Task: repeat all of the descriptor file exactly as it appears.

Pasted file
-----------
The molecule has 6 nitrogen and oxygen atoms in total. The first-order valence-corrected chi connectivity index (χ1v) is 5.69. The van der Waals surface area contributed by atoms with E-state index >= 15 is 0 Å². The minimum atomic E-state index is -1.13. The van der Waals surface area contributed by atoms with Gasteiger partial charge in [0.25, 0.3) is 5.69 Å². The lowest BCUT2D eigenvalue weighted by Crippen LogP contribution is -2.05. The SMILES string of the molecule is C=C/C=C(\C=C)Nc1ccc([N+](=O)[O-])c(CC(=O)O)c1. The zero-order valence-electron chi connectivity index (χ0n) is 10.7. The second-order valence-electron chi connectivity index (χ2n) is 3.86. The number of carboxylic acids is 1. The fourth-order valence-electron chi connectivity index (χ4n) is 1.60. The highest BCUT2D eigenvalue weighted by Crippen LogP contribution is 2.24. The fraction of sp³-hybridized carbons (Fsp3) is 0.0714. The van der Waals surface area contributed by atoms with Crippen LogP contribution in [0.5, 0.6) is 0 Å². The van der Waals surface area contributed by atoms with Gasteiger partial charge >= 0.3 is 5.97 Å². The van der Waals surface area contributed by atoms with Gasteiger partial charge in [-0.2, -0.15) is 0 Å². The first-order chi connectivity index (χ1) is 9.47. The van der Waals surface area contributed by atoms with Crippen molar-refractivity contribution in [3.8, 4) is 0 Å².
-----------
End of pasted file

The molecule has 6 nitrogen and oxygen atoms in total. The first-order valence-corrected chi connectivity index (χ1v) is 5.69. The van der Waals surface area contributed by atoms with E-state index >= 15 is 0 Å². The minimum atomic E-state index is -1.13. The van der Waals surface area contributed by atoms with Gasteiger partial charge in [0.25, 0.3) is 5.69 Å². The lowest BCUT2D eigenvalue weighted by Crippen LogP contribution is -2.05. The SMILES string of the molecule is C=C/C=C(\C=C)Nc1ccc([N+](=O)[O-])c(CC(=O)O)c1. The zero-order valence-electron chi connectivity index (χ0n) is 10.7. The second-order valence-electron chi connectivity index (χ2n) is 3.86. The number of carboxylic acids is 1. The fourth-order valence-electron chi connectivity index (χ4n) is 1.60. The highest BCUT2D eigenvalue weighted by Crippen LogP contribution is 2.24. The fraction of sp³-hybridized carbons (Fsp3) is 0.0714. The van der Waals surface area contributed by atoms with Crippen LogP contribution in [0.5, 0.6) is 0 Å². The van der Waals surface area contributed by atoms with Gasteiger partial charge >= 0.3 is 5.97 Å². The van der Waals surface area contributed by atoms with Gasteiger partial charge in [-0.2, -0.15) is 0 Å². The first-order chi connectivity index (χ1) is 9.47. The van der Waals surface area contributed by atoms with Crippen molar-refractivity contribution in [3.8, 4) is 0 Å².